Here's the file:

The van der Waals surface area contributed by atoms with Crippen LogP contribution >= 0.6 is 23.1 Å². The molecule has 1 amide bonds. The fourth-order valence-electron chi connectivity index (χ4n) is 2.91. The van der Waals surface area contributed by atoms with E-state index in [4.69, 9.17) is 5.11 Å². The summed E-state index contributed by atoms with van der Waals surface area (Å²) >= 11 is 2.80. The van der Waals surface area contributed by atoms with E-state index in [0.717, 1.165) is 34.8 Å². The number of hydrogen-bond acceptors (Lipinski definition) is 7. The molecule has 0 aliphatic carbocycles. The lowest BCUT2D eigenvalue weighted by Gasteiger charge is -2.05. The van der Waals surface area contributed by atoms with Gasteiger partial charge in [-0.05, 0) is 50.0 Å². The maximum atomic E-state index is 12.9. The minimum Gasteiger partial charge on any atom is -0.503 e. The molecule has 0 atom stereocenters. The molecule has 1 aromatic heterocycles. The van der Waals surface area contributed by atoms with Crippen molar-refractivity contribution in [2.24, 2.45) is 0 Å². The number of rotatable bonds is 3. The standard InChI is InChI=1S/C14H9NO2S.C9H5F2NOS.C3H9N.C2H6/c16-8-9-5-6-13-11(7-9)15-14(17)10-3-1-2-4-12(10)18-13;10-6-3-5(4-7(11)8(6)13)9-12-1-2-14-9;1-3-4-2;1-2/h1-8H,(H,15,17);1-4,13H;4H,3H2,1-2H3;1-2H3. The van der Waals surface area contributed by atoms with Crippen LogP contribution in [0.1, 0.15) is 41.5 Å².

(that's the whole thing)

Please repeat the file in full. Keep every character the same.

The van der Waals surface area contributed by atoms with Crippen LogP contribution >= 0.6 is 23.1 Å². The molecule has 1 amide bonds. The fourth-order valence-electron chi connectivity index (χ4n) is 2.91. The van der Waals surface area contributed by atoms with E-state index in [4.69, 9.17) is 5.11 Å². The summed E-state index contributed by atoms with van der Waals surface area (Å²) >= 11 is 2.80. The van der Waals surface area contributed by atoms with E-state index in [0.717, 1.165) is 34.8 Å². The number of hydrogen-bond acceptors (Lipinski definition) is 7. The molecule has 0 aliphatic carbocycles. The lowest BCUT2D eigenvalue weighted by Gasteiger charge is -2.05. The van der Waals surface area contributed by atoms with Gasteiger partial charge in [-0.05, 0) is 50.0 Å². The maximum atomic E-state index is 12.9. The minimum Gasteiger partial charge on any atom is -0.503 e. The molecule has 0 atom stereocenters. The molecule has 1 aromatic heterocycles. The van der Waals surface area contributed by atoms with Crippen molar-refractivity contribution in [2.24, 2.45) is 0 Å². The number of rotatable bonds is 3. The standard InChI is InChI=1S/C14H9NO2S.C9H5F2NOS.C3H9N.C2H6/c16-8-9-5-6-13-11(7-9)15-14(17)10-3-1-2-4-12(10)18-13;10-6-3-5(4-7(11)8(6)13)9-12-1-2-14-9;1-3-4-2;1-2/h1-8H,(H,15,17);1-4,13H;4H,3H2,1-2H3;1-2H3. The van der Waals surface area contributed by atoms with Crippen LogP contribution in [0.1, 0.15) is 41.5 Å².